The glucagon-like peptide-1 receptor (GLP-1R) is a class B G protein-coupled receptor that has a critical role in the regulation of glucose homeostasis, principally through the regulation of insulin secretion. The receptor systemis highly complex, able to be activated by both endogenous [GLP-1(1-36)NH2, GLP-1(1-37), GLP-1(7-36)NH2, GLP-1(7-37), oxyntomodulin], and exogenous (exendin-4) peptides in addition to small-molecule allosteric agonists (compound 2 [6,7-dichloro-2-methylsulfonyl-3-tertbutylaminoquinoxaline], BETP [4-(3-benzyloxy)phenyl)-2-ethylsulfinyl-6-(trifluoromethyl)pyrimidine]). Furthermore, the GLP-1R is subject to single-nucleotide polymorphic variance, resulting in amino acid changes in the receptor protein. In this study, we investigated two polymorphic variants previously reported to impact peptidemediated receptor activity (M149) and small-molecule allostery (C333). These residues were mutated to a series of alternate amino acids, and their functionality was monitored across physiologically significant signaling pathways, including cAMP, extracellular signal-regulated kinase 1 and 2 phosphorylation, and intracellular Ca2+ mobilization, in addition to peptide binding and cell-surface expression. We observed that residue 149 is highly sensitive to mutation, with almost all peptide responses significantly attenuated at mutated receptors. However, most reductions in activity were able to be restored by the small-molecule allosteric agonist compound 2. Conversely, mutation of residue 333 had little impact on peptide-mediated receptor activation, but this activity could not be modulated by compound 2 to the same extent as that observed at the wild-type receptor. These results provide insight into the importance of residues 149 and 333 in peptide function and highlight the complexities of allosteric modulation within this receptor system.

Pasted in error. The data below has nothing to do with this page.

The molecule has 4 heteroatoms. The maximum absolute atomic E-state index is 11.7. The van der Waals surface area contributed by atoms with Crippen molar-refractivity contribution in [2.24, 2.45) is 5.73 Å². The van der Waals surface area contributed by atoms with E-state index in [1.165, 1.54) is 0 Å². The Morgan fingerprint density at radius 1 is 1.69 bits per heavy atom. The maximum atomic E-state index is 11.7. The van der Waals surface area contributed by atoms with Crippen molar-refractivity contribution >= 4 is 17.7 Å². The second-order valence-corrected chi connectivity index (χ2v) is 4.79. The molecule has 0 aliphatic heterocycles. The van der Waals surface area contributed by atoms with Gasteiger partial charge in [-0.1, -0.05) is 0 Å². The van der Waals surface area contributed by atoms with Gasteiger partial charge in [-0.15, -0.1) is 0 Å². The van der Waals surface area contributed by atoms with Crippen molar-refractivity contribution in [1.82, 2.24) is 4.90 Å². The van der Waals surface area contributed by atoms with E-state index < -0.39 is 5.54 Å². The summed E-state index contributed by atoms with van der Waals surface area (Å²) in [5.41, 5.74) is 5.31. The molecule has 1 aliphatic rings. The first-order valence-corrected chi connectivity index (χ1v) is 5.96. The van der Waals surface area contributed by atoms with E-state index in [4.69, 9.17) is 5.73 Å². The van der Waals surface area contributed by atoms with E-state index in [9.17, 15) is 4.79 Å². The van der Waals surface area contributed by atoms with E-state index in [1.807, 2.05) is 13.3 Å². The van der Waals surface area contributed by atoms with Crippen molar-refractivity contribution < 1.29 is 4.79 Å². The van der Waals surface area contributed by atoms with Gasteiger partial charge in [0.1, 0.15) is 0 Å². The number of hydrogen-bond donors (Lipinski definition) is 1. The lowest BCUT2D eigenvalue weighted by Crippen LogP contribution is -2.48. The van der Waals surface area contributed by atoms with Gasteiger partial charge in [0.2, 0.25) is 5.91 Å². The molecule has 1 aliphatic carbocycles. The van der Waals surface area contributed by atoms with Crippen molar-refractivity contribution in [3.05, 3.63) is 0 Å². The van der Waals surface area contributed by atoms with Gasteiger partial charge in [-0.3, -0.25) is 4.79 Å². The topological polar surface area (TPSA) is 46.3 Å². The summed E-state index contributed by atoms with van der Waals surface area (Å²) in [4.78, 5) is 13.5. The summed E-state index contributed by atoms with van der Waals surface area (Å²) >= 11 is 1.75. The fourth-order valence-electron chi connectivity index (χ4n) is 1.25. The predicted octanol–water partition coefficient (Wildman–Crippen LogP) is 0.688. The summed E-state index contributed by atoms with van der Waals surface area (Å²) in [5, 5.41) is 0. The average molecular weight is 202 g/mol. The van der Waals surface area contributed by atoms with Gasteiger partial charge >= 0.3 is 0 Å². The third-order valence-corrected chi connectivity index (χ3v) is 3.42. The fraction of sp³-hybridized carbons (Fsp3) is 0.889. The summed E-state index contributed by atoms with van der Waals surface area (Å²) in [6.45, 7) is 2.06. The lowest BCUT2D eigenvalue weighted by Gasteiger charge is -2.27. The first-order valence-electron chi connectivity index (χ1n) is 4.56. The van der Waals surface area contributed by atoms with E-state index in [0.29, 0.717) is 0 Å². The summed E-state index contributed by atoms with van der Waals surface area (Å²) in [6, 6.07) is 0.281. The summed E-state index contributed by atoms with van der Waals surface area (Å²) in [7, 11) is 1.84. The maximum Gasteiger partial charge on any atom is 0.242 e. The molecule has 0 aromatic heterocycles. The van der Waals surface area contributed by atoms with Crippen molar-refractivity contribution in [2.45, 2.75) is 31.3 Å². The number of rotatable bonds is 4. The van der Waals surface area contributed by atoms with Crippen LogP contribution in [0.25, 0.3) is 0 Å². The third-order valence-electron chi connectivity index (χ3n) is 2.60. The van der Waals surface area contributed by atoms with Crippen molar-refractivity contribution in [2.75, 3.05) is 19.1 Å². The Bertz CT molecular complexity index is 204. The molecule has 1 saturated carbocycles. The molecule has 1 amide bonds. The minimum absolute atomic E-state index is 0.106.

|Pages (from-to)||52 - 63|
|Number of pages||12|
|Journal||Journal of Pharmacology and Experimental Therapeutics|
|Publication status||Published - 2015|